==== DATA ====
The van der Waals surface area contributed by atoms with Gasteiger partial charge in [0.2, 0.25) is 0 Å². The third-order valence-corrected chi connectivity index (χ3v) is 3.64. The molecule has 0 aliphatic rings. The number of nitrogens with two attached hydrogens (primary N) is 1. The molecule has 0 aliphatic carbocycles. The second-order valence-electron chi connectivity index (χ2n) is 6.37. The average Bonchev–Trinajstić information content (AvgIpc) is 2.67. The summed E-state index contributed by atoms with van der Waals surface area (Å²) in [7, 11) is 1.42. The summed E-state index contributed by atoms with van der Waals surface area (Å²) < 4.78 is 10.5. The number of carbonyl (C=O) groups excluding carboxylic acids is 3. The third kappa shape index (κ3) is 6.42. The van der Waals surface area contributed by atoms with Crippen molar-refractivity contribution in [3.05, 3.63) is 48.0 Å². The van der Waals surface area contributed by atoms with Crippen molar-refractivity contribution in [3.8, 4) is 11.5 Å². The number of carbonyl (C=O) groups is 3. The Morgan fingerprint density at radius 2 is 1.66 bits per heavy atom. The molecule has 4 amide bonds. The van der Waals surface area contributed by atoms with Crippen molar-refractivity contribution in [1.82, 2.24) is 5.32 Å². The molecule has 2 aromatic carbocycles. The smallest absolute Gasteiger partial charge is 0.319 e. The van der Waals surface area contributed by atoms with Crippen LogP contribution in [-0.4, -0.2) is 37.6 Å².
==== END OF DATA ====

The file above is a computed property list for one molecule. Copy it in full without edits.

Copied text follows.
The van der Waals surface area contributed by atoms with Gasteiger partial charge in [0.2, 0.25) is 0 Å². The third-order valence-corrected chi connectivity index (χ3v) is 3.64. The molecule has 0 aliphatic rings. The number of nitrogens with two attached hydrogens (primary N) is 1. The molecule has 0 aliphatic carbocycles. The second-order valence-electron chi connectivity index (χ2n) is 6.37. The average Bonchev–Trinajstić information content (AvgIpc) is 2.67. The summed E-state index contributed by atoms with van der Waals surface area (Å²) in [7, 11) is 1.42. The summed E-state index contributed by atoms with van der Waals surface area (Å²) < 4.78 is 10.5. The number of carbonyl (C=O) groups excluding carboxylic acids is 3. The third kappa shape index (κ3) is 6.42. The van der Waals surface area contributed by atoms with Crippen molar-refractivity contribution in [3.05, 3.63) is 48.0 Å². The van der Waals surface area contributed by atoms with Crippen molar-refractivity contribution in [3.8, 4) is 11.5 Å². The number of carbonyl (C=O) groups is 3. The Morgan fingerprint density at radius 2 is 1.66 bits per heavy atom. The molecule has 4 amide bonds. The van der Waals surface area contributed by atoms with Crippen molar-refractivity contribution in [1.82, 2.24) is 5.32 Å². The molecule has 2 aromatic carbocycles. The smallest absolute Gasteiger partial charge is 0.319 e. The van der Waals surface area contributed by atoms with Crippen LogP contribution in [-0.4, -0.2) is 37.6 Å².